Home Europe Germany Accuses Russia Of Cyberattacks, Says It Will Have ‘Consequences’

Germany Accuses Russia Of Cyberattacks, Says It Will Have ‘Consequences’

The cyberattack targeted email accounts of SPD executives in 2023. German officials said the attackers also targeted German defence and aerospace companies.
Germany, reichstag
A view of the Reichstag, which houses he German parliament in Berlin.

BERLIN: Germany accused Russia on Friday of launching cyberattacks on its defence and aerospace firms and ruling party, and warned of consequences.

The accusations were echoed by the Czech Republic, the EU, the NATO defence alliance and the U.S. State Department. But Russia’s embassy in Berlin dismissed them as “another unfriendly step aimed at inciting anti-Russian sentiments in Germany”.

NATO said the campaign had also targeted government bodies, “critical infrastructure operators” and other entities in Lithuania, Poland, Slovakia and Sweden.

The accusations come at a time of heightened anxiety in Europe over suspected Russian hackers and spies since Moscow’s invasion of Ukraine in 2022, and in the run-up to European elections. over what it said was a campaign launched two years ago by a group linked to Moscow’s GRU military intelligence agency.

Germany said it had summoned Russia’s envoy to protest. The attacks targeted Germany’s governing Social Democrats as well as companies in the logistics, defence, aerospace and IT sectors, the interior ministry said in a statement.

Servers of companies in critical sectors had been compromised, a ministry spokesman added, without naming the companies or going into further details on the damage.

“These attacks are not just aimed at individual parties or specific politicians, but at shaking confidence in our democracy,” German Interior Minister Nancy Faeser said.

Germany and its partners would not tolerate the attacks and “will use the entire spectrum of measures to prevent, deter and respond to Russia’s aggressive behaviour in cyberspace,” a spokesperson from Germany’s foreign ministry said.

The Czech Republic said a number of its entities, that it did not name, had been hit by the Russian campaign since last year.

“In the context of the upcoming European elections, national elections in a number of European countries and the ongoing Russian aggression against Ukraine, these acts are particularly serious and reprehensible,” the Czech foreign ministry said.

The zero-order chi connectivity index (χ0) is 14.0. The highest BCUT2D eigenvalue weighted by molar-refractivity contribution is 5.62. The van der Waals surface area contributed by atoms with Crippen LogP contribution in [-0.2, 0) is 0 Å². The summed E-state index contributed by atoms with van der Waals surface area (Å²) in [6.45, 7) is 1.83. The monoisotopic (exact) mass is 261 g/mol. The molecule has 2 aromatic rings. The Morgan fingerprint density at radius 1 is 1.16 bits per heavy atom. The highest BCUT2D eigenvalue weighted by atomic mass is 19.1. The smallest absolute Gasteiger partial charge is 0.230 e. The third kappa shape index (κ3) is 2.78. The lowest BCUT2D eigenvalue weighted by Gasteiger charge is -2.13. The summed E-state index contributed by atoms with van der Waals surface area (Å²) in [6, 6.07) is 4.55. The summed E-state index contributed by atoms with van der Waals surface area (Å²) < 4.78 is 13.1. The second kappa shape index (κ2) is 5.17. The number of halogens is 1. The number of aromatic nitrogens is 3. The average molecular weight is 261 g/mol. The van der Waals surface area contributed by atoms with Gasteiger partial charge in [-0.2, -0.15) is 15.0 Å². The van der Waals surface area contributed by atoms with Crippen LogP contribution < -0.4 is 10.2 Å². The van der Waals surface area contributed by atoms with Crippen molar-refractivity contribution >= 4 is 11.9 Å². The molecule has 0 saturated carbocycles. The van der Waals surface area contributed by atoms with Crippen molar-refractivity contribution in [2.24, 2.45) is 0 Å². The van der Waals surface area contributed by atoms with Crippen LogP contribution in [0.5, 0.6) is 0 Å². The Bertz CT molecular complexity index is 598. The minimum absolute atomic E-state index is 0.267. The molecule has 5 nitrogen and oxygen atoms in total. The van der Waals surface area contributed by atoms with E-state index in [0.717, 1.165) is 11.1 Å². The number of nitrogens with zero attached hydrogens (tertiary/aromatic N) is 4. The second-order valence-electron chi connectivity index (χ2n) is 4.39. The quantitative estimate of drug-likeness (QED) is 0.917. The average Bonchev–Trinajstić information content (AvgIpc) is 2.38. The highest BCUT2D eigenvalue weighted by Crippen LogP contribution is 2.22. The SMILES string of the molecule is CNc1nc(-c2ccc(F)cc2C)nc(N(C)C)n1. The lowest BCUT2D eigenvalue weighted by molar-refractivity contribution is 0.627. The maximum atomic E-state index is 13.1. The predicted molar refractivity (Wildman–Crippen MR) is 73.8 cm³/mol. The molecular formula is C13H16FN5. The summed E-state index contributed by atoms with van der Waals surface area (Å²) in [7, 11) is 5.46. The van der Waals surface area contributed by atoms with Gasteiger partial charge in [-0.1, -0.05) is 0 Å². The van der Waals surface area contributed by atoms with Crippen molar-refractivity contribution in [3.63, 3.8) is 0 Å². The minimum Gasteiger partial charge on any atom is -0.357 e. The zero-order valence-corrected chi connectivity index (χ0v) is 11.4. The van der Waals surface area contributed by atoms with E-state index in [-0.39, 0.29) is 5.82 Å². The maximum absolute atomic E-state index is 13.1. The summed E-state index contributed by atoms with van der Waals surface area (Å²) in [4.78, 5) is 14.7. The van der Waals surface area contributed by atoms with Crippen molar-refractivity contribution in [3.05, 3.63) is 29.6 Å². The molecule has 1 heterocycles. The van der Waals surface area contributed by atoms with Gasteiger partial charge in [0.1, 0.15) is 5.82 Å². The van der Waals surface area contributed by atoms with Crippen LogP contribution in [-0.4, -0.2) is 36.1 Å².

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In a separate statement, Britain accused Russia of undermining democratic processes, without going into further detail.

Germany’s SPD had previously said the email accounts of senior members had been targeted but that it was not clear whether data had been stolen.

The interior ministry in Berlin said a group called “Fancy Bear” or APT28, which reports to the GRU, exploited a then-unknown vulnerability in Microsoft Outlook over a longer period of time in order to compromise email accounts.

An international operation led by the FBI in January had prevented devices compromised in the attacks from being misused for cyberespionage operations worldwide, Berlin said.

A German spokesperson for Microsoft referred Reuters to a blog post stating that a Russian-based actor had been using a tool referred to as GooseEgg since as early as April 2019 to steal credentials.

APT28 has been active worldwide since at least 2004, primarily in the field of cyberespionage, hacking experts say.

According to Germany’s domestic intelligence agency, it is one of the most active and dangerous cyber actors worldwide.

U.S. intelligence agencies have in the past warned about the potent cyber capabilities of actors controlled by GRU. They have blamed Fancy Bear for hacking the email accounts of Hillary Clinton’s staff before the 2016 election.

In 2016, the World Anti-Doping Agency accused Russian hackers of stealing confidential medical information about U.S. Olympic athletes and publishing it online. The FBI later seized the domain of the site – www.fancybear.net – where the information was released.

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In a career spanning over three decades and counting, I’ve been the Foreign Editor of The Telegraph, Outlook Magazine and The New Indian Express. I helped set up rediff.com’s editorial operations in San Jose and New York, helmed sify.com, and was the founder editor of India.com.

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